Why This Is Important
Fentanyl was designed as a prescription drug to treat patients with severe pain. However, because it’s a powerful synthetic opioid, it’s begun to be made and used illegally. It’s being sold as a powder, dropped onto blotter paper, put in eye droppers and nasal sprays, or made into pills that look like other prescription opioids.
According to the National Institute on Drug Abuse, fentanyl is considered a cheaper drug because it takes very little to produce a high. What increases its danger is that drug dealers are adding it into other drugs such as heroin, cocaine, methamphetamine, and MDMA. When this happens, it leads to higher chances of overdosing and death.
How Fentanyl Kills
The way that fentanyl kills is by binding the body’s opioid receptors, which are found in areas of the brain. The receptors control your pain and emotions. This in turn affects how pain messages are sent throughout your body, through both the spinal cord and central nervous system. Learn more about the facts of fentanyl from the National Institute on Drug Abuse.
More Widespread Than You Would Think
Did you know that in West Virginia alone, there were 115* drug-related overdoses per month in 2020? According to Southern West Virginia Acting U.S. Attorney Lisa G. Johnston, more West Virginians died of overdoses in 2020 “than in any previous year on record.”
These overdoses happen every day. Since fentanyl can be pressed and easily added to something as simple as a Xanax tablet, it can easily be mistaken for a different drug. It could be weeks after the death that it becomes apparent that fentanyl was the cause of death. So when they are first announcing the overdose, it’s not identified as related to fentanyl.
Why There Is A Need
This drug affects so many families right in our backyard, yet it seems not to be discussed in mainstream media. But, unfortunately, saying “No” is no longer enough; lives of all ages, demographics, and race are being lost, and there are no outlooks that predict that that will change any time soon.
With medical institutions being overrun, the individuals admitted with fentanyl in their system are not necessarily getting the attention and support that they need to help them make a change. These individuals are placed in a room to detox, and once medically cleared, they’re released. It is especially important that individuals having a severe adverse reaction to fentanyl be treated differently. Unfortunately, it becomes a perpetual cycle because once released it’s very easy to go back to searching for that high again. Then they end up back in the same situation or, even worse, they don’t come back at all.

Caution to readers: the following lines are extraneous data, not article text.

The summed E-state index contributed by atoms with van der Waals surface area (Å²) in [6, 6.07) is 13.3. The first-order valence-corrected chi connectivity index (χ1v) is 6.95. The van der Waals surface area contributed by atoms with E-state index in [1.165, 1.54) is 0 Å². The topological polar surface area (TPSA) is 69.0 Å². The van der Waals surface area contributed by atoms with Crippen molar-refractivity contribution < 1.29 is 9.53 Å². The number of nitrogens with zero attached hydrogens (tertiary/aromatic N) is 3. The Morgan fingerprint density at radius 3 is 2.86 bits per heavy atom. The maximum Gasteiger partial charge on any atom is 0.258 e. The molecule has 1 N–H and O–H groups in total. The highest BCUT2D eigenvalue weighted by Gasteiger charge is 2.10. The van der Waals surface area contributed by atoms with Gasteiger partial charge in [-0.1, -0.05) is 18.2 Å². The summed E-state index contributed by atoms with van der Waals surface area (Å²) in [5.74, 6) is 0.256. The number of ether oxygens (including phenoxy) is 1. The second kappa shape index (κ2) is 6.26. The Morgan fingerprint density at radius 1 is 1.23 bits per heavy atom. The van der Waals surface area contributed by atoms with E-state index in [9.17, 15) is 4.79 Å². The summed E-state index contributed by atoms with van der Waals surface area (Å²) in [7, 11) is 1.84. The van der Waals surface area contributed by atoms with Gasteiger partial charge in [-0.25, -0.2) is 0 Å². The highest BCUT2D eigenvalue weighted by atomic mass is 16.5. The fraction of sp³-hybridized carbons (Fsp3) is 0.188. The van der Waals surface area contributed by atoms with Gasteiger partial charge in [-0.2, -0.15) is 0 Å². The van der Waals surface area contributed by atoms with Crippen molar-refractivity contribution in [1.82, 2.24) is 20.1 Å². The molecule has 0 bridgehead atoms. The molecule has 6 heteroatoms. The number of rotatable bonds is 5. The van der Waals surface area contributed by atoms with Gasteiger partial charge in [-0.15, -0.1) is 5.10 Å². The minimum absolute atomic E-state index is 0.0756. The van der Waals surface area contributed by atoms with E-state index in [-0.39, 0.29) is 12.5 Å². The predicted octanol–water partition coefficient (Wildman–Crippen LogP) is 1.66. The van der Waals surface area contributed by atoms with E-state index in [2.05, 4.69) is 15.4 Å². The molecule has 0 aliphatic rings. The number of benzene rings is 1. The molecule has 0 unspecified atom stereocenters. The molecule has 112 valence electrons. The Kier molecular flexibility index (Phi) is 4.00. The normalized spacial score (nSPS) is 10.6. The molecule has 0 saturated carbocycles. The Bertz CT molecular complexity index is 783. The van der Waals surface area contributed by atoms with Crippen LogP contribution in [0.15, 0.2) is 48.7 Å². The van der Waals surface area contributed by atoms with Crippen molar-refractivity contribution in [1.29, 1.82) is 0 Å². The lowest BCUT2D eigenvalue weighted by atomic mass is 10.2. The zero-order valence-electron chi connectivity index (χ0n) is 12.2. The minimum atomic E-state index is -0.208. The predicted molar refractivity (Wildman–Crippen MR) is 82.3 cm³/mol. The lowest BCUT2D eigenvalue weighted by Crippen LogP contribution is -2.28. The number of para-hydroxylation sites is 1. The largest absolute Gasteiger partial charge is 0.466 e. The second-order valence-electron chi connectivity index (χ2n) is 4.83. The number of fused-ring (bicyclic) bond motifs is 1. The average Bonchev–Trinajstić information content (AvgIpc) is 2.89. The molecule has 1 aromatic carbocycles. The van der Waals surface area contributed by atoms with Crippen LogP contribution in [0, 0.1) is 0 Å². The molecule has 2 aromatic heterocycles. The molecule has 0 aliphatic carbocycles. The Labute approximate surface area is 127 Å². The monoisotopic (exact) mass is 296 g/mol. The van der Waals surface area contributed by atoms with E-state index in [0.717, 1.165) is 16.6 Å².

This drug is taking precious lives. While we may not be able to stop the drugs from coming into our community, we can help heal those suffering from addiction. We can educate adults and children. This way we can help break the stigma that is associated with addiction.
The goal of Lauren’s Wish is to change the process by which these hospitals/medical institutions release patients. Instead of being released from a local ER and then going right back into the same environment they came from, they will be transported to Hazels House. The way it works is, once medically stabilized, the hospital contacts Lauren’s Wish at Hazel’s House to begin the warm handoff. Then, once the hospital has received the okay, they take the individual by MON EMS non-urgent care to Hazels House. Individuals will also have the option of walking in on their own as well.
There the third floor is dedicated to Lauren’s Wish. The individual will be given a room with a bed in a secure area where they will be monitored. For the first day, they will mainly rest in their room. There is a secure elevator, and the steps also have a security alarm to protect all individuals staying there. If there’s a need, clothes will be provided, and they will receive three meals a day.
On days 2 through 6, these individuals will be spoken to in a caring way by Peer Recovery Coaches, Clinical Psychologists, Social Workers, Nurses, and Doctors. These individuals let them know that they’re there for them when they’re ready to talk. They can leave if they wish and come back anytime, but it does restart the process.
For now, this facility acts as a “warm handoff” where the goal is to set them up on a path that will help them with their addiction. This can be through a six-month in-patient location similar to Jacobs Ladder, a 60-90 day stay at a partner facility, or an out-patient setup through the local hospital system. If payment for this type of help is an issue, scholarships will potentially cover the costs.
Phase two will include opening a long term women’s addictiction treatment center that will mirror the operation of Jacob’s Ladder.